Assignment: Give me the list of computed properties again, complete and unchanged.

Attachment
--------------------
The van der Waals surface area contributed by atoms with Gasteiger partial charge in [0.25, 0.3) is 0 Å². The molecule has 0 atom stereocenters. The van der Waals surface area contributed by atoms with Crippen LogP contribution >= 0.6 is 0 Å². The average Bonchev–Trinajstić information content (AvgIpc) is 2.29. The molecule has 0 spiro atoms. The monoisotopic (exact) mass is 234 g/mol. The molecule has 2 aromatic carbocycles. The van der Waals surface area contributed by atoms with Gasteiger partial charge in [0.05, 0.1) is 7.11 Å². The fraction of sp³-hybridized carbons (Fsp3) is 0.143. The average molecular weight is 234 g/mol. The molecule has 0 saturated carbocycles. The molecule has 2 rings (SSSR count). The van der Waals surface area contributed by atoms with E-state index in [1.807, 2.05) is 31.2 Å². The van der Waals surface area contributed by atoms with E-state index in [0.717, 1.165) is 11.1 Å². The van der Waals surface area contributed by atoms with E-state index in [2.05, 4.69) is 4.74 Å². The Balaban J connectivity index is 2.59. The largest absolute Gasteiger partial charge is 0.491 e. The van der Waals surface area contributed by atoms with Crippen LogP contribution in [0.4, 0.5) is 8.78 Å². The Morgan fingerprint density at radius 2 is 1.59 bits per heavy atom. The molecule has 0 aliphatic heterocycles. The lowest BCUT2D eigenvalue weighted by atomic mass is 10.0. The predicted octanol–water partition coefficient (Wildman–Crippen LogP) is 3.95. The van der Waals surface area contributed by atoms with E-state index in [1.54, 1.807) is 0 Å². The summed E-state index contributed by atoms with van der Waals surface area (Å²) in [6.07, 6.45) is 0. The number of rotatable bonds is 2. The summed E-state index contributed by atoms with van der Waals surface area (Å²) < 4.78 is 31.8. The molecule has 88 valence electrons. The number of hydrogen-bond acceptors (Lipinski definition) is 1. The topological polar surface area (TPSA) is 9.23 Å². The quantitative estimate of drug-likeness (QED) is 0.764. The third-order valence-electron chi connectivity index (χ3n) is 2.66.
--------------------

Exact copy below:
The van der Waals surface area contributed by atoms with Gasteiger partial charge in [0.25, 0.3) is 0 Å². The molecule has 0 atom stereocenters. The van der Waals surface area contributed by atoms with Crippen LogP contribution >= 0.6 is 0 Å². The average Bonchev–Trinajstić information content (AvgIpc) is 2.29. The molecule has 0 spiro atoms. The monoisotopic (exact) mass is 234 g/mol. The molecule has 2 aromatic carbocycles. The van der Waals surface area contributed by atoms with Gasteiger partial charge in [0.05, 0.1) is 7.11 Å². The fraction of sp³-hybridized carbons (Fsp3) is 0.143. The average molecular weight is 234 g/mol. The molecule has 0 saturated carbocycles. The molecule has 2 rings (SSSR count). The van der Waals surface area contributed by atoms with E-state index in [1.807, 2.05) is 31.2 Å². The van der Waals surface area contributed by atoms with E-state index in [0.717, 1.165) is 11.1 Å². The van der Waals surface area contributed by atoms with E-state index in [2.05, 4.69) is 4.74 Å². The Balaban J connectivity index is 2.59. The largest absolute Gasteiger partial charge is 0.491 e. The van der Waals surface area contributed by atoms with Crippen LogP contribution in [0.4, 0.5) is 8.78 Å². The Morgan fingerprint density at radius 2 is 1.59 bits per heavy atom. The molecule has 0 aliphatic heterocycles. The lowest BCUT2D eigenvalue weighted by atomic mass is 10.0. The predicted octanol–water partition coefficient (Wildman–Crippen LogP) is 3.95. The van der Waals surface area contributed by atoms with E-state index in [1.54, 1.807) is 0 Å². The summed E-state index contributed by atoms with van der Waals surface area (Å²) in [6.07, 6.45) is 0. The number of rotatable bonds is 2. The summed E-state index contributed by atoms with van der Waals surface area (Å²) < 4.78 is 31.8. The molecule has 88 valence electrons. The number of hydrogen-bond acceptors (Lipinski definition) is 1. The topological polar surface area (TPSA) is 9.23 Å². The quantitative estimate of drug-likeness (QED) is 0.764. The third-order valence-electron chi connectivity index (χ3n) is 2.66.